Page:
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The real bite of knowledge sharing

By adamk on February 18, 2013

Blog by Adam Krob, Senior Advisor

There is an old saying (and a song by a 1980s hair band) in English – “once bitten, twice shy.”  Effectively, it means that if you do something that leads to a negative or painful outcome, then you are unlikely to do it again.  In the old saying, if you pet a dog that bites you, you are less likely to pet that dog again.

Most organizations start knowledge sharing because of a real pain that they want to eliminate.  For support organizations, that pain is the overwhelming volume of the same questions over and over again-questions that, most of the time, someone on the team has answered before.  Knowledge sharing addresses that pain by putting the knowledge of the entire team into a repository that the team and the customers can use to answer these repeating questions, before they become cases.  The words we use to describe knowledge sharing outcomes reflect the desire to avoid the repeating case bite.  We talk about “case avoidance” or “customer deflection” as our goals.

For most of organizations, even those who do knowledge sharing well, they stop here.  Knowledge sharing focuses on gathering knowledge as we answer customer questions, sharing it to prevent other cases from appearing.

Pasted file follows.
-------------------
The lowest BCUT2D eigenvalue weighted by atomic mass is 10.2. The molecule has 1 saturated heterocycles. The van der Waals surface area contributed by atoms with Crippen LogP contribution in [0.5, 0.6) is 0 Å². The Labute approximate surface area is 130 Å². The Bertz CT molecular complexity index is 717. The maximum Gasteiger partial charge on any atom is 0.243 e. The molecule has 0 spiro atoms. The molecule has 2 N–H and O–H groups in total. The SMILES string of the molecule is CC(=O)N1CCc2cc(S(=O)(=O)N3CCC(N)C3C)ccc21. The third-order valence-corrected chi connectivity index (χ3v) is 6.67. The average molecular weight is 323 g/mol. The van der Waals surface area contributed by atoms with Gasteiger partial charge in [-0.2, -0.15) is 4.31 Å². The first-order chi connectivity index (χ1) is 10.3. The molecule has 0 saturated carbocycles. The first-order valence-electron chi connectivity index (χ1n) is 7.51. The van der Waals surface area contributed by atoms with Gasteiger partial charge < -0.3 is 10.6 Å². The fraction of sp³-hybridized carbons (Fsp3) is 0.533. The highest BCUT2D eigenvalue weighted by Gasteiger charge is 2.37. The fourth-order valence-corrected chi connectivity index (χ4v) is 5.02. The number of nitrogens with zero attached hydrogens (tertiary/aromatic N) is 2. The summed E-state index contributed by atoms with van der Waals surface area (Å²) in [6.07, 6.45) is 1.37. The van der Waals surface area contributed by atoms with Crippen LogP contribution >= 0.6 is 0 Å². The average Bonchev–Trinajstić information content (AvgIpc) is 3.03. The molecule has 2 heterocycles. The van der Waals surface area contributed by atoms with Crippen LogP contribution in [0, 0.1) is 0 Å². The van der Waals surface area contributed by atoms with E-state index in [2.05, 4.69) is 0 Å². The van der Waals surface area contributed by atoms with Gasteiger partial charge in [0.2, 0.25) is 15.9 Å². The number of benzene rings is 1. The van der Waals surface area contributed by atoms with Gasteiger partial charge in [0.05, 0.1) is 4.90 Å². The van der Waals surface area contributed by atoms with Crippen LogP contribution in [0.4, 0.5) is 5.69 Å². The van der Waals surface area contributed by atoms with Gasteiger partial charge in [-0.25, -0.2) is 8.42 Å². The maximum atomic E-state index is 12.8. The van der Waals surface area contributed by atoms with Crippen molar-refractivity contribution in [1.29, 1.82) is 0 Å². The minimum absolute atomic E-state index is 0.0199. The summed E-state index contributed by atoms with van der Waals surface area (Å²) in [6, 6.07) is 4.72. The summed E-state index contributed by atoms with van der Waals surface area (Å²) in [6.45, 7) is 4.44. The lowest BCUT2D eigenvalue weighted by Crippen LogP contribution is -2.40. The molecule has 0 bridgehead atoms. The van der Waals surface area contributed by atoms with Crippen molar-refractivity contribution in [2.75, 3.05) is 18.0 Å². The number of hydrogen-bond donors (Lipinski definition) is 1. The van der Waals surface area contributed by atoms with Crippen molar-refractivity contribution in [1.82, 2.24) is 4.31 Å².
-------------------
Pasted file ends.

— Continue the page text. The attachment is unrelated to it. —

I would argue that there is much more power in knowledge sharing.  In even the best practice of knowledge sharing (I believe that Knowledge Centered Support, KCS, is that best practice), the focus is on the case workflow as the primary means to find, improve, and create knowledge.  To go beyond just avoiding the pain of massively repeating cases to truly learning from our entire organization, our partners, and our customers, I suggest a two-step plan.

  1. Identify other events that trigger a need for knowledge
  2. Start to build a process that incorporates sharing, improving, and creating knowledge into that event

Where do you see an event that triggers a need for knowledge in your organization?  A new software release?  A government regulation change?  Training for new partners or
resellers?

How could you build knowledge sharing into the processes you use to address each one?

Want to pursue these ideas further?

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